One of the largest providers of drug and alcohol services for offenders has expressed serious concerns about primary care trusts’ readiness to commission them.
Responsibility for funding substance misuse treatment for offenders, in and outside of prison, transferred from the Ministry of Justice to Department of Health from 1 April, a decision taken in the October spending review.
PCTs are expected to take on the responsibility and received additional indicative allocations for the services late last month.
However, Rehabilitation for Addicted Prisoners Trust (RAPt) chief executive Mike Trace said there was significant confusion about who was responsible for the services this year and next.
He said it was also unclear who would be responsible from April 2013, when PCTs are due to be abolished.
Mr Trace said that, in some areas, PCTs were unlikely to continue plans made under the Ministry of Justice, making the future of services uncertain and in some cases under threat.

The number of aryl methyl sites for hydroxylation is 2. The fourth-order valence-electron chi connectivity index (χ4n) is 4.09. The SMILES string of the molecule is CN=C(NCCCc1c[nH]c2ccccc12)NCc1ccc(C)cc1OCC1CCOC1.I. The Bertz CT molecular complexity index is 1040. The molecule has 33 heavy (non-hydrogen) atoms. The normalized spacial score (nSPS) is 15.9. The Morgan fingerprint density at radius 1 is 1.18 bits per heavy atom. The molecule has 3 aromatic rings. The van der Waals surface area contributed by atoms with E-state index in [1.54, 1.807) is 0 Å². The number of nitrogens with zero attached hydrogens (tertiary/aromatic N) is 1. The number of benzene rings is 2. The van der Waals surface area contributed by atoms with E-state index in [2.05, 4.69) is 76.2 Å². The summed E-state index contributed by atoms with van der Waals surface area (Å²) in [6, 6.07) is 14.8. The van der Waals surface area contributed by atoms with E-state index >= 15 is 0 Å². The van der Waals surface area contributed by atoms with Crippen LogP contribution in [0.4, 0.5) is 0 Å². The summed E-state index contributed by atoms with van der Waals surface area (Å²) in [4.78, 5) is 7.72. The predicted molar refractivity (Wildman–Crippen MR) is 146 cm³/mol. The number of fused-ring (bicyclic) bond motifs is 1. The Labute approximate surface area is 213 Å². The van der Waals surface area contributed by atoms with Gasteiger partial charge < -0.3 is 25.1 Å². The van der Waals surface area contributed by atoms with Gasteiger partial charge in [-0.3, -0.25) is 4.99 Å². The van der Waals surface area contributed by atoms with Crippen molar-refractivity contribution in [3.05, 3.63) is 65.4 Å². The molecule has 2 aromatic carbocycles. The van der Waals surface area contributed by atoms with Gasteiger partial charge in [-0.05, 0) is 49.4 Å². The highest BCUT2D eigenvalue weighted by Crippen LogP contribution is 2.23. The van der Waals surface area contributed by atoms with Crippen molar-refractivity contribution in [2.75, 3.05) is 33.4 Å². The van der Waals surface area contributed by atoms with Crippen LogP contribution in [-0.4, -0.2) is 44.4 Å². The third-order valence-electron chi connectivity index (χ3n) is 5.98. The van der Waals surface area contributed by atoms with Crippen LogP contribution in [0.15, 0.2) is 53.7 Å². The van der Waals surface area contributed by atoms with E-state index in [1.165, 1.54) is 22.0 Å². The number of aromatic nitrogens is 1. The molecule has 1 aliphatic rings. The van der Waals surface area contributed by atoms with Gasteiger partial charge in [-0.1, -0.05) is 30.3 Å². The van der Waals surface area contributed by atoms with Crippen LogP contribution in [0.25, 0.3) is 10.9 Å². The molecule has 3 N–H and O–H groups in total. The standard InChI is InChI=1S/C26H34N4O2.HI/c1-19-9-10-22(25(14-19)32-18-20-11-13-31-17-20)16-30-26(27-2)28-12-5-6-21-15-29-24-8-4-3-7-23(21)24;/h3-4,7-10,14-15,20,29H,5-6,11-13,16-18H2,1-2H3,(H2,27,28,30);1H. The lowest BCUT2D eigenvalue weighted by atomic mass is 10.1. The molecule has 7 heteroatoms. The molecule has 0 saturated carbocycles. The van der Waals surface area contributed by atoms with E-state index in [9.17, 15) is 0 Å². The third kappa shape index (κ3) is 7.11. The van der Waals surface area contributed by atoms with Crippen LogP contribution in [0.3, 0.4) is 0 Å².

He said: “The immediate issue is how are the new budget holders going to behave in the absence of clear commissioning frameworks?
“On the ground we are seeing a very wide range of reactions.
“In some areas the PCT is picking it up and running with it, but in quite a few areas no-one is clear who is in charge, or what they are doing.”
Mr Trace said it made it difficult for RAPt to provide continuous services in some areas. The organisation provides intensive abstience-based drug and alcohol treatment in prisons, as well as to ex-offenders and others in the community.
Mr Trace said: “It is very uncertain in terms of service planning.”
He said the problem was exacerbated by uncertainty for PCTs’ themselves. He said: “These are organisations that are organising their own demise and wondering what’s going to happen next.”
He said although PCTs are initially responsible it was unclear to him whether this was intended to be the case after 2012, when the NHS Commissioning Board will be established. He said: “There is still a debate about how the system looks when all the dust settles.”
Mr Trace called for work to produce national commissioning guidance for the services to be accelerated.